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Is This Crema-Drizzled, Aguachile-Topped Crispy Shrimp Taco in Boyle Heights the Official Taco of Summer in L.A.?

Why choose between tacos de camarón and aguachile when you can have both at the same damn time? If Sinaloanses can add mayonnaise to their ceviches, why can’t this mariscos truck from East Los add crema to their aguachile-topped tacos?

L.A.’s taco universe is alive and constantly evolving. The latest exhibition of real-time taco-ology to behold is Mariscos San Juan de Los Lagos, a low-key mariscos truck on East L.A.’s iconic Whittier Boulevard that has been earning a base of loyal followers since it first opened as a seafood trailer in 2014. 

They have made Boyle Heights’ iconic daytime taco, the taco de camarón, their own by topping it with a chopped aguachile de camarón (red or green) and a drizzle of crema. The latter of which is sure to send a feeling of skepticism if you are loyal to Mariscos Jalisco or have had the privilege of eating aguachile around Mexico’s nearly 7,000 miles of beaches. 

Crema (Mexican sour cream) on aguachile? “Just trust me, I would love to take you,” said the homie and Boyle Heights resident, Ernesto Yerena—the ‘hood-famous graphic artist who has been telling me about this truck for years. But even then, I was stubbornly against the idea of adding sour cream to aguachile. “That sort of milk n’ lime-cured seafood on a fried tortilla combo conjures up mean ol’ Tex-Mex vibes! I don’t know, dawg,” I would tell him.  

But like playing a game of mariscos chess, the strategic move actually makes sense once you think about it and, most importantly...give it a shot. Tostada de ceviche logic: If Sinaloanses can add mayonnaise to their ceviches, why can’t a chef from East Los add crema to their aguachile?

Both mayonnaise and crema perform the same duty in ceviches and aguachiles since they temper down the heat and add an appreciated layer of richness to the otherwise *light* dish. 

L.A.’s real eastside stays teeming with these flaky, golden brown, and crispy shrimp tacos. We all know them and the mariscos euphoria they immediately make you feel as soon as you take that first bite.

Their texture is somewhere between addictively crunchy and comfortingly soggy, and the amount of chopped shrimp you may get depends on your luck that day. Some days, you will strike gold with at least two to three vannamei per taco. And other times, you’ll probably get half of one. The beauty of this taco is that they are great either way. 

It’s understandable to want to add a layer of individuality to this saturated taco genre in L.A.’s Latino-heavy communities. In East, South, and Southeast Los Angeles communities as well as the Valley, nearly every single mariscos truck or restaurant with a deep-fryer offers it.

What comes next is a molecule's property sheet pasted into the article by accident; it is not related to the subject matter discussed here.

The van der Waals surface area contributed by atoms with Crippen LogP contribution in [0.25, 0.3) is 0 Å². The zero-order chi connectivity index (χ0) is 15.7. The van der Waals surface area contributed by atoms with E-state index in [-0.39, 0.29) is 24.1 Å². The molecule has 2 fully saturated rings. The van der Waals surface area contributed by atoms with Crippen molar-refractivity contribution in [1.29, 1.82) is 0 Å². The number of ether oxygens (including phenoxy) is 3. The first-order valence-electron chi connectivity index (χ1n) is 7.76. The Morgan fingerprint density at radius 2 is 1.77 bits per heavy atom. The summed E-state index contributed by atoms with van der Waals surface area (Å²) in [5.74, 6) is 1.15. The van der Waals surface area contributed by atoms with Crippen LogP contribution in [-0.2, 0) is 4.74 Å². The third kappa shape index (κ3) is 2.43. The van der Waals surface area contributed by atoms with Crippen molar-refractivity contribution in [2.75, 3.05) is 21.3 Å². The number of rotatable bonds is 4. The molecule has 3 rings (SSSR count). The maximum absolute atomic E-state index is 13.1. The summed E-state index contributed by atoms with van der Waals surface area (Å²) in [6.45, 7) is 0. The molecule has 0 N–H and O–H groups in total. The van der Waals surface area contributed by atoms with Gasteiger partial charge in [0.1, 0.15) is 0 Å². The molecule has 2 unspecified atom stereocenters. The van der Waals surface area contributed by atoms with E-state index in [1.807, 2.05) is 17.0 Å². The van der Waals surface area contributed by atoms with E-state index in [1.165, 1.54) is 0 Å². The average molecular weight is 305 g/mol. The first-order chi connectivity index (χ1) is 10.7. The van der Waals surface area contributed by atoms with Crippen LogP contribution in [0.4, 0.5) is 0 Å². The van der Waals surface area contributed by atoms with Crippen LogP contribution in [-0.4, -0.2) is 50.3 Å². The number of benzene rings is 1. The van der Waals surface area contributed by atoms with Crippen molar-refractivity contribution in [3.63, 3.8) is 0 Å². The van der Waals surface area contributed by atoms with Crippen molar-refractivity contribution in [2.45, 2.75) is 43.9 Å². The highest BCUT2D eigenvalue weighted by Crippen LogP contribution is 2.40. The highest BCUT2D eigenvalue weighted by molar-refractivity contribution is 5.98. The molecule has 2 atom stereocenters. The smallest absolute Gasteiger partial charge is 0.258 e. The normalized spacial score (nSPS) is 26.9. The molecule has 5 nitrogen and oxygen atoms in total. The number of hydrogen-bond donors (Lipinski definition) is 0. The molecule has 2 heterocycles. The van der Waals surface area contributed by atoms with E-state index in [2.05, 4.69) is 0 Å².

Tacos de camarón blew up so much in these communities because it is purely a product of Los Angeles. It was created here 23 years ago by Raul Ortega, owner of Mariscos Jalisco and also born and raised in San Juan de Los Lagos, Jalisco.

L.A.’s taco de camarón as we know it takes from tacos ahogados which can be filled with anything from potatoes to chicken to shrimp, and a traditional tostada de ceviche de camarón. Both are common in San Juan de Los Lagos, an inland community of about 20,000 people located near Jalisco’s tequila country. 

“It’s been going good for us, man,” Pablo Garcia tells L.A. TACO on a Wednesday afternoon. It’s the first day of summer, and a couple of construction workers and people who work nearby all have a couple of them on their flimsy Styrofoam plates. “Those Wachas hit pretty good,” Garcia says. Wachas are the name that Pablo Garcia, the 22-year-old son of owner Gregorio Garcia, gave to this variation of the shrimp taco. “We invented these here in East Los, and people have caught on,” Pablo says.

Both Pablo and his father were born in San Juan de Los Lagos. Pablo and his mother work the truck on weekdays since his father still works as a foreman for a construction company during the week. This street-level mariscos business is his side hustle. 

Pablo is the great-nephew of the owner of Mariscos 4 Vientos, which is another taco de camarón power player in Boyle Heights. He’s been having shrimp tacos since he could first eat solid food. “We’re a bunch of generations deep in L.A.’s mariscos game,” Pablo jokes.

The Garcia’s shrimp taco variation is a peek into how assimilation works, remembering the staple dishes that raised you and finding a new way to combine them and present them to a new demographic of Boyle Heights and East L.A. residents. The community is estimated to comprise 94 percent of Latinos, many of whom are from Mexico. Why choose between tacos de camarón and aguachile when you can have both at the same damn time?

To wash it all down, Mariscos San Juan de Los Lagos offers a unique savory version of an agua preparada, prepared with seasoned shrimp stock, complete with onion and cilantro. Like their tacos, these aguas are much more delicious than they look like. 

Like Mariscos Jalisco, 4 Vientos, Correa’s Market, and any other crispy shrimp taco specialist, the Mariscos San Juan de Los Lagos recipe is a secret. But Pablo does divulge one hint: He uses tortillas from La Princesita. “The secret to a great shrimp taco is adding a lot of love to it, bro. You have to taste your food daily to make sure it’s good and always ask every customer how they liked it and how we can improve it. We just trying to see what we can do so we can blow up more, you know?”

Pablo and his mother work in their main Mariscos San Juan de Los Lagos truck from Wednesday to Monday, from 10:30 AM to 5:30 PM, at 3450 Whittier Boulevard, Los Angeles, CA 90023. Gregorio opens their trailer from 10:30 AM to 5:30 PM on Thursdays through Sundays at 5600 Whittier Boulevard, Commerce, CA. 90022

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